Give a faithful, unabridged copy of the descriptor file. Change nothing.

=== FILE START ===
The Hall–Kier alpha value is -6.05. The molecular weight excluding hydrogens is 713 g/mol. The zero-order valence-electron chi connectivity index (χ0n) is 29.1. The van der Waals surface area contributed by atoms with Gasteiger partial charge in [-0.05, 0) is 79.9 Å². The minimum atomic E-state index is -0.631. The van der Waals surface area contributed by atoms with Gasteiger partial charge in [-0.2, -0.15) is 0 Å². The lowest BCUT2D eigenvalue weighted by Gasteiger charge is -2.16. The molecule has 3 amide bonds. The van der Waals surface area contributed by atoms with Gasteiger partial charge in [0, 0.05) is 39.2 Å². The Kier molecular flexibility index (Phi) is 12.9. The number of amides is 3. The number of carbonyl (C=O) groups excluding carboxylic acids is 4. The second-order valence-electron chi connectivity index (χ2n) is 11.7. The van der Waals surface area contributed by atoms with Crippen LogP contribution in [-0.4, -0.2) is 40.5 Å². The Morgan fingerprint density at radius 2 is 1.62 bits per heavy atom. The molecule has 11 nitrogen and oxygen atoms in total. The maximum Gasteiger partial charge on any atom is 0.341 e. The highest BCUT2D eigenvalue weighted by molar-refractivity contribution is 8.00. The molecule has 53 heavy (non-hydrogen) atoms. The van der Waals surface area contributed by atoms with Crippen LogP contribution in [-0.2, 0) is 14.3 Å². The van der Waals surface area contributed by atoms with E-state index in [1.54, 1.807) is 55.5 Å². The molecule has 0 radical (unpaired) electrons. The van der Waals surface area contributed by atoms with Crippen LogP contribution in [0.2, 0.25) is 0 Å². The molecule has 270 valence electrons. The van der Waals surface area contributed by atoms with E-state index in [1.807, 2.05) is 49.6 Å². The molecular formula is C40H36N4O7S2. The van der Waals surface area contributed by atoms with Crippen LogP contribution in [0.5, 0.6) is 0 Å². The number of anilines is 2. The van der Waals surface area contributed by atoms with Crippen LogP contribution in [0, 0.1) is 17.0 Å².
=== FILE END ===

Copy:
The Hall–Kier alpha value is -6.05. The molecular weight excluding hydrogens is 713 g/mol. The zero-order valence-electron chi connectivity index (χ0n) is 29.1. The van der Waals surface area contributed by atoms with Gasteiger partial charge in [-0.05, 0) is 79.9 Å². The minimum atomic E-state index is -0.631. The van der Waals surface area contributed by atoms with Gasteiger partial charge in [-0.2, -0.15) is 0 Å². The lowest BCUT2D eigenvalue weighted by Gasteiger charge is -2.16. The molecule has 3 amide bonds. The van der Waals surface area contributed by atoms with Gasteiger partial charge in [0, 0.05) is 39.2 Å². The Kier molecular flexibility index (Phi) is 12.9. The number of amides is 3. The number of carbonyl (C=O) groups excluding carboxylic acids is 4. The second-order valence-electron chi connectivity index (χ2n) is 11.7. The van der Waals surface area contributed by atoms with Crippen LogP contribution in [-0.4, -0.2) is 40.5 Å². The Morgan fingerprint density at radius 2 is 1.62 bits per heavy atom. The molecule has 11 nitrogen and oxygen atoms in total. The maximum Gasteiger partial charge on any atom is 0.341 e. The highest BCUT2D eigenvalue weighted by molar-refractivity contribution is 8.00. The molecule has 53 heavy (non-hydrogen) atoms. The van der Waals surface area contributed by atoms with Crippen LogP contribution in [-0.2, 0) is 14.3 Å². The van der Waals surface area contributed by atoms with E-state index in [1.54, 1.807) is 55.5 Å². The molecule has 0 radical (unpaired) electrons. The van der Waals surface area contributed by atoms with Crippen LogP contribution in [0.2, 0.25) is 0 Å². The molecule has 270 valence electrons. The van der Waals surface area contributed by atoms with E-state index in [1.807, 2.05) is 49.6 Å². The molecular formula is C40H36N4O7S2. The van der Waals surface area contributed by atoms with Crippen LogP contribution in [0.5, 0.6) is 0 Å². The number of anilines is 2. The van der Waals surface area contributed by atoms with Crippen LogP contribution in [0, 0.1) is 17.0 Å².